The problem the Productivity Commission is trying to fix

Australia's superannuation sector in trying to digest the Productivity Commission's 700-page report with its 31 recommendations need to keep in mind the massive structural problems it is trying to fix.

The fundamental problem that has perplexed the Commission is how could Australia's superannuation marketplace and financial system regulators APRA and ASIC have allowed a situation to develop where chronically underperforming super funds are able to continually defy gravity and not just survive, but thrive?

This problem is so pervasive that Australia's best super funds routinely achieve investment returns outcomes two to three times better than the worst super funds regardless which time period or type of investment strategy you assess.

Yet in the midst of this the superannuation system has been allowed to operate largely shielded from competition and protected because of government compulsion that makes its unlawful for consumers to not buy its products.

While the PC acknowledges previous governments have intervened in the market addressing areas such as fee disclosure and transparency requirements, and by lifting governance standards, the PC argues that millions of Australians have been poorly served and penalized by high fees or foregone savings.

To get a sense of the PC's resolve in this regard you only need to glance at some of their final report's opening statements:

"Rivalry between funds in the default segment is superficial, and there are signs of unhealthy competition in the choice segment (including product proliferation)."

"While some funds consistently achieve high net returns, a significant number of products underperform, even after adjusting for differences in investment strategy."

"Evidence abounds of excessive and unwarranted fees in the super system."

"Compelling cost savings from realised scale have not been systematically passed on to members as lower fees or higher returns. Much scale remains elusive with too few mergers."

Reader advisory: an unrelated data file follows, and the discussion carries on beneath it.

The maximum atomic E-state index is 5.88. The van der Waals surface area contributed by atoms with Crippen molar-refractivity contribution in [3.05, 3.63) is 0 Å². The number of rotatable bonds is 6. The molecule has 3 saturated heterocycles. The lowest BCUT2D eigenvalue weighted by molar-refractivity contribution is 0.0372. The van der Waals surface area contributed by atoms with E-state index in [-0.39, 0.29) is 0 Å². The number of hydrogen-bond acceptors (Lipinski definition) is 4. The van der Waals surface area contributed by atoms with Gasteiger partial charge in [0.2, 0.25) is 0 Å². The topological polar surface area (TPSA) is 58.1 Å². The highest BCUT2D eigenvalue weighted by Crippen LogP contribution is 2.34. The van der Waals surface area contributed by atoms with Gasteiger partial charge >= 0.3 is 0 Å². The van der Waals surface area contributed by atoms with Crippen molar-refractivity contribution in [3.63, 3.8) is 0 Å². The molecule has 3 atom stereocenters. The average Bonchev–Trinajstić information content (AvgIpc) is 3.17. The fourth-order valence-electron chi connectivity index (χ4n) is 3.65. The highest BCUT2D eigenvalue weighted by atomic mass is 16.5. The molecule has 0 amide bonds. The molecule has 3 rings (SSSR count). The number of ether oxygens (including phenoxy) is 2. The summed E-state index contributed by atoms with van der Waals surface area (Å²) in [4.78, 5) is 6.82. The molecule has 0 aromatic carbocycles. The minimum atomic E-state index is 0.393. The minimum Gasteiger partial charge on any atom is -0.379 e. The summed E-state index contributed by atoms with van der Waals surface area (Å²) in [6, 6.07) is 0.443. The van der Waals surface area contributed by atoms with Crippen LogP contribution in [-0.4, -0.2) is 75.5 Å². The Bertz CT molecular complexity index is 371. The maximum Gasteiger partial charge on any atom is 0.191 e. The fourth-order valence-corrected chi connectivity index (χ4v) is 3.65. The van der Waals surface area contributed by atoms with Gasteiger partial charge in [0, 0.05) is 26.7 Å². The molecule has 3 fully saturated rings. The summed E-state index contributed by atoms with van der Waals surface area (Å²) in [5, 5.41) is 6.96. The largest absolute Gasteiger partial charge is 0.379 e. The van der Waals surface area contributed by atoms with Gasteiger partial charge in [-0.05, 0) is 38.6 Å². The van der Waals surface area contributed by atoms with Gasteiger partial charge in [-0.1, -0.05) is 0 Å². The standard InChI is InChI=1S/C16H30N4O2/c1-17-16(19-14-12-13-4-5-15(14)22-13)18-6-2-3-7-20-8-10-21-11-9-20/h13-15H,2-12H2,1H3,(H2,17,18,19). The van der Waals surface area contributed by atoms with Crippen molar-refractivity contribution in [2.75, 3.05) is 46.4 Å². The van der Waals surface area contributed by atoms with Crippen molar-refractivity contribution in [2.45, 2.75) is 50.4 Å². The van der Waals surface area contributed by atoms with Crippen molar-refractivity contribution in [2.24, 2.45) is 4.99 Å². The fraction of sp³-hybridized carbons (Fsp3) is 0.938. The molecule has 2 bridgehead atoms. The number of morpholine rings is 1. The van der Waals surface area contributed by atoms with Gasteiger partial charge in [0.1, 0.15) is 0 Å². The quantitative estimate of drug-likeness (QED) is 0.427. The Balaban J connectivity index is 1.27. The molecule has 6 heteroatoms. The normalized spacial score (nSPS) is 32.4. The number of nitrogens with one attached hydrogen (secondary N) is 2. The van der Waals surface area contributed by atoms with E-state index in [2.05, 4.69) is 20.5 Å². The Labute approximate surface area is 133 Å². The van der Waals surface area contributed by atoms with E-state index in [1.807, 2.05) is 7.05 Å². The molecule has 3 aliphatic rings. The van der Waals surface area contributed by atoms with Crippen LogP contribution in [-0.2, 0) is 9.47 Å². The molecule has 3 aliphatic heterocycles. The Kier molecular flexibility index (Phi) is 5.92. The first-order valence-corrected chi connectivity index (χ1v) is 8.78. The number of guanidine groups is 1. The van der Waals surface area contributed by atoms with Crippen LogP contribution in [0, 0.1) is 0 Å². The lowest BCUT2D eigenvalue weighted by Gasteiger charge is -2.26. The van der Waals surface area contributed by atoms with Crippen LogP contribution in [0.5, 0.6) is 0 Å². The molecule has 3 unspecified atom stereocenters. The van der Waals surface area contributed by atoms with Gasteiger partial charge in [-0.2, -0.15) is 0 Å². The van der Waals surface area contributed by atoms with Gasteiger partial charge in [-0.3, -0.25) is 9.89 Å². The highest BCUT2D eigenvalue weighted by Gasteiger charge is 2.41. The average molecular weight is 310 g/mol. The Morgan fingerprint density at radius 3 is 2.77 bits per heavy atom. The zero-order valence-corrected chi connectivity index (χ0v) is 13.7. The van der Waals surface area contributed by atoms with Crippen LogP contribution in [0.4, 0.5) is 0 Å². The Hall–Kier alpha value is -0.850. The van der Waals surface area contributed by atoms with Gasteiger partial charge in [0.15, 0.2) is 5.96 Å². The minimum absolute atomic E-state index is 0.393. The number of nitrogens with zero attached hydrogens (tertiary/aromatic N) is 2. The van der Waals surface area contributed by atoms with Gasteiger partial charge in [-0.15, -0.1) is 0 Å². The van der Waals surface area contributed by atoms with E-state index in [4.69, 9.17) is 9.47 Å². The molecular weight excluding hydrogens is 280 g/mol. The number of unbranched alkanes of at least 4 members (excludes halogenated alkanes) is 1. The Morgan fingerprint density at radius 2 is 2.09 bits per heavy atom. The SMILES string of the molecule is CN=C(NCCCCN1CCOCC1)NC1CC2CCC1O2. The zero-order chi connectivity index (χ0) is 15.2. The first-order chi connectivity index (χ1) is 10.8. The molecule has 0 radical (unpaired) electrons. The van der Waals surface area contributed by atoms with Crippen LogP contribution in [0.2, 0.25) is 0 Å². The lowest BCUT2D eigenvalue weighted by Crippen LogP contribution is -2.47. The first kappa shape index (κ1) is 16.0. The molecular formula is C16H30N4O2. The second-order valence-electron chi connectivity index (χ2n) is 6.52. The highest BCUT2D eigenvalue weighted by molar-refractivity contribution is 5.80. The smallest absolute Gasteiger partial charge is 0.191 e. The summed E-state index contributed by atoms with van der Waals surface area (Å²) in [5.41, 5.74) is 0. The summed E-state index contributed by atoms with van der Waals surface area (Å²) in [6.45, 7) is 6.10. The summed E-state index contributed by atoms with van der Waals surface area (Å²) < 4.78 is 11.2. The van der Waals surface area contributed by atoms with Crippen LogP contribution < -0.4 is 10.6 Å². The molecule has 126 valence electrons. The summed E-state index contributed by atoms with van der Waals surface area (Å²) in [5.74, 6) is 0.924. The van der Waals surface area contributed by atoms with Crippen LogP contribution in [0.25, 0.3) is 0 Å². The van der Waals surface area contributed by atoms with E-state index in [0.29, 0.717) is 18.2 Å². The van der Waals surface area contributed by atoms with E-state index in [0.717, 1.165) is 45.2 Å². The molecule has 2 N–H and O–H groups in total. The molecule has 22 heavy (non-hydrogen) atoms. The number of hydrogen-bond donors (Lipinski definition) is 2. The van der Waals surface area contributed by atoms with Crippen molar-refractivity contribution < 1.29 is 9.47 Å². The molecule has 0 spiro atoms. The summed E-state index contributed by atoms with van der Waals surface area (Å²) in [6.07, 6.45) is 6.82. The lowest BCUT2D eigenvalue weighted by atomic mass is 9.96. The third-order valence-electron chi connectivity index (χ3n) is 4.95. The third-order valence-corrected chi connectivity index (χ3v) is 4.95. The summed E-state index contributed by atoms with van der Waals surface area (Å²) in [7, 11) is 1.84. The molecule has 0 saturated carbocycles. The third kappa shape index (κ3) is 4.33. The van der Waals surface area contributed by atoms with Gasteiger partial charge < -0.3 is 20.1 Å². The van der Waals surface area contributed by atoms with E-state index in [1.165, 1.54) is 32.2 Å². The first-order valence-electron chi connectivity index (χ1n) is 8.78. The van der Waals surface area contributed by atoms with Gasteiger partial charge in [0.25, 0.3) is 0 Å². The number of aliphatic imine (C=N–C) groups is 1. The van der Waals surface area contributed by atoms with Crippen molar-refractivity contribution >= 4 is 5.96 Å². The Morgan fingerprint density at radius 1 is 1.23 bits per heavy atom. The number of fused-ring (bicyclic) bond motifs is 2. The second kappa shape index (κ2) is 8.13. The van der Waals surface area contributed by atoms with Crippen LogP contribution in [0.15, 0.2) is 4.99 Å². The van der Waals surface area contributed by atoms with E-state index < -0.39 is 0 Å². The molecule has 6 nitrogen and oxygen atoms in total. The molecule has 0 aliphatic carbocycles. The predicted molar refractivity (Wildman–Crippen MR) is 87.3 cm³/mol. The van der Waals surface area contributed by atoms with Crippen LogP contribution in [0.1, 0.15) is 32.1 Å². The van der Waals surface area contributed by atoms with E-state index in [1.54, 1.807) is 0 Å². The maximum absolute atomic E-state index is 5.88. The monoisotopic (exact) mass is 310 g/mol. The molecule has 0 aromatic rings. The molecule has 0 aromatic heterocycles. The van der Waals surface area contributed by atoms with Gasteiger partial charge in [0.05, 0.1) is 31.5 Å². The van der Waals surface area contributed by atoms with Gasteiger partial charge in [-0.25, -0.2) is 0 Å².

"[While] the system offers products that meet most members' needs, but members lack simple and salient information and impartial advice to help them find the best products."

"Regulations (and regulators) focus too much on the interests of funds and not members. Subpar data and disclosure inhibit accountability to members and government."

"Policy initiatives have chipped away at some problems, but architectural change is needed."

"Default should be the system exemplar. Members should only be defaulted once, and move to a new fund only when they choose."

Faced with these gargantuan policy challenges, the PC's flagship recommendation for a Best In Show shortlist of consistently top performing super funds may seem over the top and the mechanism to decide this shortlist cumbersome.

But if critics have a better idea to fix the core problem confronted by the PC, namely consumers naively landing in poorly performing super funds, now is the time to air it.

We also need to appreciate why the government tasked the PC with this challenge in the first place: because superannuation is compulsory and this bestows on the government an obligation to ensure the system works and justifies its annual $70 billion operating costs.

This is why the PC's statement that the system appears to operate more in favour of the industry itself is particularly damaging.

Coming on top of the Royal Commission inquiry, the financial advice FASEA reforms and controversial Federal Court rulings that will redefine financial advice, the PC's report paints a picture of profound market and regulatory failure.

The PC report is, of course, a report to the government, not by the government. Several of the report's premises will no doubt face challenge if and when legislators try to respond to the report in the parliament.

But anyone, especially anyone in one of the 23 industry and professional associations servicing the superannuation and financial advice sectors, who thinks this is just another meaningless inquiry report is in for a shock. Even a cursory look at the 2018 APRA fund inflow figures - with the amount of funds at stake - will attest to that.

Read more: Productivity CommissionAPRAASICFederal CourtRoyal Commission
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